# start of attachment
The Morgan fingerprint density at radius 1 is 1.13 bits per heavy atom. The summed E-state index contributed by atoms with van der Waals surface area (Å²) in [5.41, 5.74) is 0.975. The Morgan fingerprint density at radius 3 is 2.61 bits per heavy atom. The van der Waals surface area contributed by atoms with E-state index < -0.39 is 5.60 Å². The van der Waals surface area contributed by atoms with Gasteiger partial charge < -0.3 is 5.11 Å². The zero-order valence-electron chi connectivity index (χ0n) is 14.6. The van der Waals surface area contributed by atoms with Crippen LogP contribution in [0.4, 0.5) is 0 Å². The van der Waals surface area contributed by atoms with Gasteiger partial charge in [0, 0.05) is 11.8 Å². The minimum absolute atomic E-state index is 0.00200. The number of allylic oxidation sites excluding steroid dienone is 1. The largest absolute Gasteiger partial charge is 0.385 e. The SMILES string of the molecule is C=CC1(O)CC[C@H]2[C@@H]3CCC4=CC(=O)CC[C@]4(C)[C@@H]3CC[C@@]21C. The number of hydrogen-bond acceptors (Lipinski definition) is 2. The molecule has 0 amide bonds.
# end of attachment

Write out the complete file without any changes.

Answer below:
The Morgan fingerprint density at radius 1 is 1.13 bits per heavy atom. The summed E-state index contributed by atoms with van der Waals surface area (Å²) in [5.41, 5.74) is 0.975. The Morgan fingerprint density at radius 3 is 2.61 bits per heavy atom. The van der Waals surface area contributed by atoms with E-state index < -0.39 is 5.60 Å². The van der Waals surface area contributed by atoms with Gasteiger partial charge < -0.3 is 5.11 Å². The zero-order valence-electron chi connectivity index (χ0n) is 14.6. The van der Waals surface area contributed by atoms with Crippen LogP contribution in [0.4, 0.5) is 0 Å². The van der Waals surface area contributed by atoms with Gasteiger partial charge in [0, 0.05) is 11.8 Å². The minimum absolute atomic E-state index is 0.00200. The number of allylic oxidation sites excluding steroid dienone is 1. The largest absolute Gasteiger partial charge is 0.385 e. The SMILES string of the molecule is C=CC1(O)CC[C@H]2[C@@H]3CCC4=CC(=O)CC[C@]4(C)[C@@H]3CC[C@@]21C. The number of hydrogen-bond acceptors (Lipinski definition) is 2. The molecule has 0 amide bonds.